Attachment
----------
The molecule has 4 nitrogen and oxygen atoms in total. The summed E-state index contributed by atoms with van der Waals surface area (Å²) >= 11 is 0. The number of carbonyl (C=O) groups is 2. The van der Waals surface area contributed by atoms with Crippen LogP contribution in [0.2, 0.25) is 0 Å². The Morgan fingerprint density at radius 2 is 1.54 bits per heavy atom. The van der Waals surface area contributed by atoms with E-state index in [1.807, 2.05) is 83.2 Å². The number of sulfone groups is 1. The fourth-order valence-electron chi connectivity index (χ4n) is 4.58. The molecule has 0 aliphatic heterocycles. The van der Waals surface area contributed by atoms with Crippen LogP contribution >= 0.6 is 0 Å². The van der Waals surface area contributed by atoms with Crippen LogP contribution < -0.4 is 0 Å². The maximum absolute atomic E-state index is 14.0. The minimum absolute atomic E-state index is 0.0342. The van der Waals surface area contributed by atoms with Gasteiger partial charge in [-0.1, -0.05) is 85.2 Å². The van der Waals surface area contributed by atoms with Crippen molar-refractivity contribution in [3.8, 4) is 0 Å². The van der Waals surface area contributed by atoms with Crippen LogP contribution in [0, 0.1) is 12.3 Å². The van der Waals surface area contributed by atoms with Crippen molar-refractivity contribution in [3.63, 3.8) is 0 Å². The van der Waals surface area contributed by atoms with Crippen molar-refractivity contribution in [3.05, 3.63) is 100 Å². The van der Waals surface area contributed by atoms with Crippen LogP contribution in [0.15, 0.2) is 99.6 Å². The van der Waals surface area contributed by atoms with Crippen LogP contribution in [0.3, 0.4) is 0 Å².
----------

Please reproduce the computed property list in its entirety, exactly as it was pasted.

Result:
The molecule has 4 nitrogen and oxygen atoms in total. The summed E-state index contributed by atoms with van der Waals surface area (Å²) >= 11 is 0. The number of carbonyl (C=O) groups is 2. The van der Waals surface area contributed by atoms with Crippen LogP contribution in [0.2, 0.25) is 0 Å². The Morgan fingerprint density at radius 2 is 1.54 bits per heavy atom. The van der Waals surface area contributed by atoms with E-state index in [1.807, 2.05) is 83.2 Å². The number of sulfone groups is 1. The fourth-order valence-electron chi connectivity index (χ4n) is 4.58. The molecule has 0 aliphatic heterocycles. The van der Waals surface area contributed by atoms with Crippen LogP contribution >= 0.6 is 0 Å². The van der Waals surface area contributed by atoms with Crippen LogP contribution < -0.4 is 0 Å². The maximum absolute atomic E-state index is 14.0. The minimum absolute atomic E-state index is 0.0342. The van der Waals surface area contributed by atoms with Gasteiger partial charge in [-0.1, -0.05) is 85.2 Å². The van der Waals surface area contributed by atoms with Crippen molar-refractivity contribution in [3.8, 4) is 0 Å². The van der Waals surface area contributed by atoms with Crippen LogP contribution in [0, 0.1) is 12.3 Å². The van der Waals surface area contributed by atoms with Crippen molar-refractivity contribution in [3.63, 3.8) is 0 Å². The van der Waals surface area contributed by atoms with Crippen molar-refractivity contribution in [3.05, 3.63) is 100 Å². The van der Waals surface area contributed by atoms with Crippen LogP contribution in [0.15, 0.2) is 99.6 Å². The van der Waals surface area contributed by atoms with Crippen LogP contribution in [0.3, 0.4) is 0 Å².